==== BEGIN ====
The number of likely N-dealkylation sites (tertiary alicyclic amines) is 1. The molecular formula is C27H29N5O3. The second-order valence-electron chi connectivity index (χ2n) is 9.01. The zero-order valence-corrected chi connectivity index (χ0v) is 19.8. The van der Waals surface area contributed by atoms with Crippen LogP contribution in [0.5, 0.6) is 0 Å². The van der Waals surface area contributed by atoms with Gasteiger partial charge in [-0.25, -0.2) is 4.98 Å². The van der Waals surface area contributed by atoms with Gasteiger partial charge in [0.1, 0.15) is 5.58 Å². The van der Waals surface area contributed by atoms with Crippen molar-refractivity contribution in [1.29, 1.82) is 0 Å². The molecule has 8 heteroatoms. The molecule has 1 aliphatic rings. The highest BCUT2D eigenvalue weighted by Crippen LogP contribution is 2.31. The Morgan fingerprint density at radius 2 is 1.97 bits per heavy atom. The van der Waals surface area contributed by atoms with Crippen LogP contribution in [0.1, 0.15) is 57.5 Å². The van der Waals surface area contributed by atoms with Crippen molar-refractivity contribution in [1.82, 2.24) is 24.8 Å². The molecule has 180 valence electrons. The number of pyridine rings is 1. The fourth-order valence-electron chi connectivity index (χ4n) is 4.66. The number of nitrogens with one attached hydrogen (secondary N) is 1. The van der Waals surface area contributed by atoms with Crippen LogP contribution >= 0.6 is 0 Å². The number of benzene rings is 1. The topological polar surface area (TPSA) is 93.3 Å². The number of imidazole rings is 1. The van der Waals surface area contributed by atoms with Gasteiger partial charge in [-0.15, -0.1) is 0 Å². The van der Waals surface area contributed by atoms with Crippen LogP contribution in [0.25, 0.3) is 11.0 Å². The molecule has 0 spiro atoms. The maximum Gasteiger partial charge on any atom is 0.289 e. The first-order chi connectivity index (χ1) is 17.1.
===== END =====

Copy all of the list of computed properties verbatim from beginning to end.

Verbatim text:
The number of likely N-dealkylation sites (tertiary alicyclic amines) is 1. The molecular formula is C27H29N5O3. The second-order valence-electron chi connectivity index (χ2n) is 9.01. The zero-order valence-corrected chi connectivity index (χ0v) is 19.8. The van der Waals surface area contributed by atoms with Crippen LogP contribution in [0.5, 0.6) is 0 Å². The van der Waals surface area contributed by atoms with Gasteiger partial charge in [-0.25, -0.2) is 4.98 Å². The van der Waals surface area contributed by atoms with Gasteiger partial charge in [0.1, 0.15) is 5.58 Å². The van der Waals surface area contributed by atoms with Crippen molar-refractivity contribution in [1.29, 1.82) is 0 Å². The molecule has 8 heteroatoms. The molecule has 1 aliphatic rings. The highest BCUT2D eigenvalue weighted by Crippen LogP contribution is 2.31. The Morgan fingerprint density at radius 2 is 1.97 bits per heavy atom. The van der Waals surface area contributed by atoms with Crippen LogP contribution in [0.1, 0.15) is 57.5 Å². The van der Waals surface area contributed by atoms with Crippen molar-refractivity contribution in [1.82, 2.24) is 24.8 Å². The molecule has 180 valence electrons. The number of pyridine rings is 1. The fourth-order valence-electron chi connectivity index (χ4n) is 4.66. The number of nitrogens with one attached hydrogen (secondary N) is 1. The van der Waals surface area contributed by atoms with Crippen LogP contribution >= 0.6 is 0 Å². The number of benzene rings is 1. The topological polar surface area (TPSA) is 93.3 Å². The number of imidazole rings is 1. The van der Waals surface area contributed by atoms with Gasteiger partial charge in [-0.15, -0.1) is 0 Å². The van der Waals surface area contributed by atoms with Crippen LogP contribution in [0.25, 0.3) is 11.0 Å². The molecule has 0 spiro atoms. The maximum Gasteiger partial charge on any atom is 0.289 e. The first-order chi connectivity index (χ1) is 17.1.